But yer I'm old enough to remember being young in an old barbershop chair. Part of the appeal was being a 12 year old hearing unrelated grownups talking about manly things and happy to explain some of them to you in a reasonably unpatronising way. "Well sonny, handicapping a horse means that you take some lead...", "Raquel Welsh? Well sonny, it's like this..."

That means a lot to a twelve year old who's Mum left him there with strict instructions for his tonsure.
Posted by Nabakov at September 25, 2004 01:19 AM

the jocular vein was spotted.
the movie sounds ok.
'Sonny' memories sound intriguing.
(I would have liked to have had handicapping explained to me as a young lass. There's still time I guess before the first Tues of Nov.)

Coincidentally today I read about the old barber shops of old Port Adelaide, gone in the gentrication.
Posted by boynton at September 25, 2004 08:42 PM

Friday, September 17, 2004


I googled a church in Adelaide and suddenly found myself spinning round the famous Duryea Panorama, a link I'd often seen but never clicked. It was quite giddy, the historical details functioning as a kind of handrail, until I worked out how to slow down the spin to a sober pace befitting the city of (still standing and now demolished) churches..

This was quite coincidental (or is the correct web word serendipitous?) I had just been reading about another panorama at this site. The history of South Australian photography from 1845 to around 1915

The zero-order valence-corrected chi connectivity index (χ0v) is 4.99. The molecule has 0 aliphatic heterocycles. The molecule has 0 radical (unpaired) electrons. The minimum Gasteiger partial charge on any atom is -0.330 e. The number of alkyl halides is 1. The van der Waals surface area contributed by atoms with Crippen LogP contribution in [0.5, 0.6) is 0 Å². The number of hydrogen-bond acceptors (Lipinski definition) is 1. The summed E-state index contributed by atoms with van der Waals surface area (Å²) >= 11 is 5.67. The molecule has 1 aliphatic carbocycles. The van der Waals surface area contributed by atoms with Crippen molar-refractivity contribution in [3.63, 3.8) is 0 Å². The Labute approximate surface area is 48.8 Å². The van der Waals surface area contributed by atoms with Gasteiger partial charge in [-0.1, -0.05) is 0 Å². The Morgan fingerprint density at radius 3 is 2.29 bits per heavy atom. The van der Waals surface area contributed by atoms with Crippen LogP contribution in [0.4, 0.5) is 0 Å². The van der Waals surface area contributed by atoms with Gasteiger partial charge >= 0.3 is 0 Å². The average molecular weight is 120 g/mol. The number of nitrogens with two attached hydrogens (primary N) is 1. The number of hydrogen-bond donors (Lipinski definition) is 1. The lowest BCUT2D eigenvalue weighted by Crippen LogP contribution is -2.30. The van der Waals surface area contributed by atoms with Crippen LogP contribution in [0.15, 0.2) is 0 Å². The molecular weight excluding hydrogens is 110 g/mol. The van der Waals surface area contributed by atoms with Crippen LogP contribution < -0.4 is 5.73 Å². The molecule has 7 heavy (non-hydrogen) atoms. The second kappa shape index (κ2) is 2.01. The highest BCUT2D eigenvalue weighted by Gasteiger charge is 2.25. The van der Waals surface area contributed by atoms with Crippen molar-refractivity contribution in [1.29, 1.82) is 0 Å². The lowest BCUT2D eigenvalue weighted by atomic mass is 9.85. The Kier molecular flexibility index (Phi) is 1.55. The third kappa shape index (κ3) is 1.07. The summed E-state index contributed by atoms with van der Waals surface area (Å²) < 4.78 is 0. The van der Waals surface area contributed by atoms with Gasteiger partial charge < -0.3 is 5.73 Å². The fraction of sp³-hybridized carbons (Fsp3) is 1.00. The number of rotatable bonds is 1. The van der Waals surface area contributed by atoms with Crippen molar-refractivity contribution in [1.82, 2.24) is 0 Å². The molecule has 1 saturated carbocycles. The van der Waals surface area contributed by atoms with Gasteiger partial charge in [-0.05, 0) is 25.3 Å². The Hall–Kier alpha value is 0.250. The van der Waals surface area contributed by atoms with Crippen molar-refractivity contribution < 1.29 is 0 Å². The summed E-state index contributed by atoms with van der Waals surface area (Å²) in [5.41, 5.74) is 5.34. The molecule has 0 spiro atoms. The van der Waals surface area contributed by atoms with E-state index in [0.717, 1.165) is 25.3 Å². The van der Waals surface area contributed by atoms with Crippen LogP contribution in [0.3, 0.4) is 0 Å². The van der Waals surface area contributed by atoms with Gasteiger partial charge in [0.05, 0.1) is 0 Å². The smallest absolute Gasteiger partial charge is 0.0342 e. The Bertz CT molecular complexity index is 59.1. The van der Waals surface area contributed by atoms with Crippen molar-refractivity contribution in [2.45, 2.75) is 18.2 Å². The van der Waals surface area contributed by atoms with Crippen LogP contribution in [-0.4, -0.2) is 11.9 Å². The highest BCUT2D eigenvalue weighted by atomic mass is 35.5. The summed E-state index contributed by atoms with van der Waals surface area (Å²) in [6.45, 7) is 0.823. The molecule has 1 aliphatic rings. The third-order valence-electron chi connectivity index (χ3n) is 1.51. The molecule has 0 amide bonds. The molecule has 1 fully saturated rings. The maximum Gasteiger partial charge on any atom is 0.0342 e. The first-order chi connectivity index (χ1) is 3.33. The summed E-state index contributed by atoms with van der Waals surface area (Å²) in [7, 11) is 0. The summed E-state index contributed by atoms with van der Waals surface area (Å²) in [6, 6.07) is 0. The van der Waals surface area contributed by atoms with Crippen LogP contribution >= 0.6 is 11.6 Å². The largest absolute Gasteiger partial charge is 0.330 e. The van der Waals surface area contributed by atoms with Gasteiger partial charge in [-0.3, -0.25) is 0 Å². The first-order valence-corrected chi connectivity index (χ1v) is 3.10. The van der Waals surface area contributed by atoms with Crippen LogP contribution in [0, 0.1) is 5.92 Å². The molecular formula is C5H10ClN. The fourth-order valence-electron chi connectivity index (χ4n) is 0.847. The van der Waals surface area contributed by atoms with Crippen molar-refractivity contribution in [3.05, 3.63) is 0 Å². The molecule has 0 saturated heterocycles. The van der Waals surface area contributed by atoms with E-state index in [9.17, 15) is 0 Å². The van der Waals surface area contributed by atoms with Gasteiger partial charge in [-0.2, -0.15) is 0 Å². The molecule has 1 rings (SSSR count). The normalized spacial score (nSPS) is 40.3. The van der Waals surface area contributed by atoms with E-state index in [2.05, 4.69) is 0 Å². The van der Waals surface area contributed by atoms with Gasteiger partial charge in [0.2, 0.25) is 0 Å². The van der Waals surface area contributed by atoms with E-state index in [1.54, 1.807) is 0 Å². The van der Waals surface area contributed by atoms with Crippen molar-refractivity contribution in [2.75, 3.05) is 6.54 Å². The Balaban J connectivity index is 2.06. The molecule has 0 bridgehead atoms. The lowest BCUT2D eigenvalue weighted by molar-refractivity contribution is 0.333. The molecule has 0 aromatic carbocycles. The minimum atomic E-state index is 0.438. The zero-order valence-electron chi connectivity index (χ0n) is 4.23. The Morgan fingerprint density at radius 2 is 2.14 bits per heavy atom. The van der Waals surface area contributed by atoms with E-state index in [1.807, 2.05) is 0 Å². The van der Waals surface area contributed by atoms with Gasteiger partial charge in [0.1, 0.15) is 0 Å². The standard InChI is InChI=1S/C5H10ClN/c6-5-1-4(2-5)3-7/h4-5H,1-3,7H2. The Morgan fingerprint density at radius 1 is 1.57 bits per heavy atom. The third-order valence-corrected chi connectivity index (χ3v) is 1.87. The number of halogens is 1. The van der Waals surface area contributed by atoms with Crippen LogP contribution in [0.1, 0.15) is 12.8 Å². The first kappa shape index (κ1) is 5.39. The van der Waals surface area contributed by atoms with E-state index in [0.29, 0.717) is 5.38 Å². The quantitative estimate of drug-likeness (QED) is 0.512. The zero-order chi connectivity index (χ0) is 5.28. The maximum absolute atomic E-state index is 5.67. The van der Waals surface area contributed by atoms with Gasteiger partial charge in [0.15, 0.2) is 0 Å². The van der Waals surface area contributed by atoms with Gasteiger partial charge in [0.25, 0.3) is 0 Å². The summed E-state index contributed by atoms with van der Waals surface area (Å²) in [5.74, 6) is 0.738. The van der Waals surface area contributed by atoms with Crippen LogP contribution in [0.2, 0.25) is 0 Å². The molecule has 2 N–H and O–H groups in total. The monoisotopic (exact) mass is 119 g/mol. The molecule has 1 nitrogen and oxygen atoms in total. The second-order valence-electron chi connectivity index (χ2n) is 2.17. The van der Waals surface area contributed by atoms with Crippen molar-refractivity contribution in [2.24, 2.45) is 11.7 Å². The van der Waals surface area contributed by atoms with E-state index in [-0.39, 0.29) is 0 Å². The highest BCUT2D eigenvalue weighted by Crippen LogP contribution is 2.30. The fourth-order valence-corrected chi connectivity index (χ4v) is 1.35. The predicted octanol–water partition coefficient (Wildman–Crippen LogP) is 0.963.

Also: A French photographic site Phot'optic Collection
(via Ramage)

and more local photos to explore at the Campbelltown City Library Collection
This Image Library is a unique collection of just over 7,000 historical pictures of the Campbelltown District dating from the early 1800's

Comments: photographic

It is great panaroma of Adelaide. I had seen it at the Mortlock. Great to see it online.

I tried to find the site of my 1890s cottage in the south east corner of the city but the panaroma was too early to get a sense of that part.

When I have some more time I will have another look.
Posted by Gary Sauer-Thompson at September 24, 2004 02:11 PM

Great isn't it. I've seen one early panorama of Melbourne (off line), but they suit the medium.
Posted by boynton at September 25, 2004 08:50 PM


Meanwhile I've been meandering through the various hypertexed categories of photographs from overalls and loudspeakers to filing cabinets (which were quite absorbing).
Conferences have proved to be a rich source of imagery...

As these two images from Stock breeders conference may demonstrate.

Comments: conference

broken linkage
Posted by vernaculo at September 18, 2004 05:25 AM

Yes - I don't know why this one keeps breaking.
I tried a couple of things but they seem to be temporary.
Only solution here seems to be to access the direct pictures of the Stock Breeders Conference of 20/4/1935
by that last bit of the address - after ? .
Posted by boynton at September 18, 2004 11:14 AM

these were the other links that seem to be temporary:,10,11
Posted by boynton at September 18, 2004 12:20 PM

I've found a good link (I think)

waiting to see if they stay put.

(found through a cross-ref at Picture Australia)
Posted by boynton at September 18, 2004 02:12 PM